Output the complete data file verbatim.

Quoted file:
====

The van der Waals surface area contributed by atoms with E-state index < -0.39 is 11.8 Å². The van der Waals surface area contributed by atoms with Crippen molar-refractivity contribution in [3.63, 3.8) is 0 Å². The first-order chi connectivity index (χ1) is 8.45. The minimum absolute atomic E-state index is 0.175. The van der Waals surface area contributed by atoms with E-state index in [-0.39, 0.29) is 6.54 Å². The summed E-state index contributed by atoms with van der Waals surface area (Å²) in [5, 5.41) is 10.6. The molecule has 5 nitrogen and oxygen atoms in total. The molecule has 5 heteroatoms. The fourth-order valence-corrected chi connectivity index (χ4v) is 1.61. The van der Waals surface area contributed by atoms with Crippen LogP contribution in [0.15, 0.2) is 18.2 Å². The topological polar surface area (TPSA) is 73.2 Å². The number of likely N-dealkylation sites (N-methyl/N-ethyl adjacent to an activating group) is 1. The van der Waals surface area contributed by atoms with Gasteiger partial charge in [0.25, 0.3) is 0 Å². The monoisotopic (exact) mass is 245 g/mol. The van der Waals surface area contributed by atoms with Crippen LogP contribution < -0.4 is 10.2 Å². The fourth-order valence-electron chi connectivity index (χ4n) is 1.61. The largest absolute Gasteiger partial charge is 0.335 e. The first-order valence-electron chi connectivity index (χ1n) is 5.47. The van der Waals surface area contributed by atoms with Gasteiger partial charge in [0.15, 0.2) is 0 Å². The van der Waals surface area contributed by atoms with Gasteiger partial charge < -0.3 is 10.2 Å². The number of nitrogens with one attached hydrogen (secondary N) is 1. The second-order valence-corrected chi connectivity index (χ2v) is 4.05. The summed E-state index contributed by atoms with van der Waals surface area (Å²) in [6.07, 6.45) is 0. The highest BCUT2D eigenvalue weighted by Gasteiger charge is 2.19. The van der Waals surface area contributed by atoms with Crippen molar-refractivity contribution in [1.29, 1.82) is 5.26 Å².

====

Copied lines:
The van der Waals surface area contributed by atoms with E-state index < -0.39 is 11.8 Å². The van der Waals surface area contributed by atoms with Crippen molar-refractivity contribution in [3.63, 3.8) is 0 Å². The first-order chi connectivity index (χ1) is 8.45. The minimum absolute atomic E-state index is 0.175. The van der Waals surface area contributed by atoms with E-state index in [-0.39, 0.29) is 6.54 Å². The summed E-state index contributed by atoms with van der Waals surface area (Å²) in [5, 5.41) is 10.6. The molecule has 5 nitrogen and oxygen atoms in total. The molecule has 5 heteroatoms. The fourth-order valence-corrected chi connectivity index (χ4v) is 1.61. The van der Waals surface area contributed by atoms with Crippen LogP contribution in [0.15, 0.2) is 18.2 Å². The topological polar surface area (TPSA) is 73.2 Å². The number of likely N-dealkylation sites (N-methyl/N-ethyl adjacent to an activating group) is 1. The van der Waals surface area contributed by atoms with Gasteiger partial charge in [0.25, 0.3) is 0 Å². The monoisotopic (exact) mass is 245 g/mol. The van der Waals surface area contributed by atoms with Crippen LogP contribution < -0.4 is 10.2 Å². The fourth-order valence-electron chi connectivity index (χ4n) is 1.61. The largest absolute Gasteiger partial charge is 0.335 e. The first-order valence-electron chi connectivity index (χ1n) is 5.47. The van der Waals surface area contributed by atoms with Gasteiger partial charge in [0.15, 0.2) is 0 Å². The van der Waals surface area contributed by atoms with Gasteiger partial charge < -0.3 is 10.2 Å². The number of nitrogens with one attached hydrogen (secondary N) is 1. The second-order valence-corrected chi connectivity index (χ2v) is 4.05. The summed E-state index contributed by atoms with van der Waals surface area (Å²) in [6.07, 6.45) is 0. The highest BCUT2D eigenvalue weighted by Gasteiger charge is 2.19. The van der Waals surface area contributed by atoms with Crippen molar-refractivity contribution in [1.29, 1.82) is 5.26 Å².